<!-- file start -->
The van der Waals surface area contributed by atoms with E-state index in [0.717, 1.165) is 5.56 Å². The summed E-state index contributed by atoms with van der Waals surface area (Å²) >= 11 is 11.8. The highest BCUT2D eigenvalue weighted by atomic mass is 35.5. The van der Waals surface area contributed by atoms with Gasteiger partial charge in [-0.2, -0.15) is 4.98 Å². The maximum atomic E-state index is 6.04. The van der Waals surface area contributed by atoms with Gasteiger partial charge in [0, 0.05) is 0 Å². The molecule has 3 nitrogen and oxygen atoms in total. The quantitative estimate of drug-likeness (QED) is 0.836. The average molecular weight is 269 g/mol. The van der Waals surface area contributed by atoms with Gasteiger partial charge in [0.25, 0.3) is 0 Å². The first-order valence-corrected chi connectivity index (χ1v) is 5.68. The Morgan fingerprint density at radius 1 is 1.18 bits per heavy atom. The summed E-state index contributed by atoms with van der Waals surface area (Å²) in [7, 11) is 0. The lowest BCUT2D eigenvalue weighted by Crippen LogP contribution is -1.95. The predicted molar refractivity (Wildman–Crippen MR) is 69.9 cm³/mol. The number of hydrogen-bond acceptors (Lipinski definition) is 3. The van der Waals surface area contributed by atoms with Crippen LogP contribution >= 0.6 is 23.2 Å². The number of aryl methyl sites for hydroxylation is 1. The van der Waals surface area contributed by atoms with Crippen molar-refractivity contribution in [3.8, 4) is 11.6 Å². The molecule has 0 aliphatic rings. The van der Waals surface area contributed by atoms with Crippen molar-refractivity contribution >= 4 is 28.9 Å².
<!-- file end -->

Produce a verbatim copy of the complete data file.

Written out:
The van der Waals surface area contributed by atoms with E-state index in [0.717, 1.165) is 5.56 Å². The summed E-state index contributed by atoms with van der Waals surface area (Å²) >= 11 is 11.8. The highest BCUT2D eigenvalue weighted by atomic mass is 35.5. The van der Waals surface area contributed by atoms with Gasteiger partial charge in [-0.2, -0.15) is 4.98 Å². The maximum atomic E-state index is 6.04. The van der Waals surface area contributed by atoms with Gasteiger partial charge in [0, 0.05) is 0 Å². The molecule has 3 nitrogen and oxygen atoms in total. The quantitative estimate of drug-likeness (QED) is 0.836. The average molecular weight is 269 g/mol. The van der Waals surface area contributed by atoms with Gasteiger partial charge in [0.25, 0.3) is 0 Å². The first-order valence-corrected chi connectivity index (χ1v) is 5.68. The Morgan fingerprint density at radius 1 is 1.18 bits per heavy atom. The summed E-state index contributed by atoms with van der Waals surface area (Å²) in [7, 11) is 0. The lowest BCUT2D eigenvalue weighted by Crippen LogP contribution is -1.95. The predicted molar refractivity (Wildman–Crippen MR) is 69.9 cm³/mol. The number of hydrogen-bond acceptors (Lipinski definition) is 3. The van der Waals surface area contributed by atoms with Crippen LogP contribution >= 0.6 is 23.2 Å². The number of aryl methyl sites for hydroxylation is 1. The van der Waals surface area contributed by atoms with Crippen molar-refractivity contribution in [3.8, 4) is 11.6 Å². The molecule has 0 aliphatic rings. The van der Waals surface area contributed by atoms with Crippen molar-refractivity contribution >= 4 is 28.9 Å².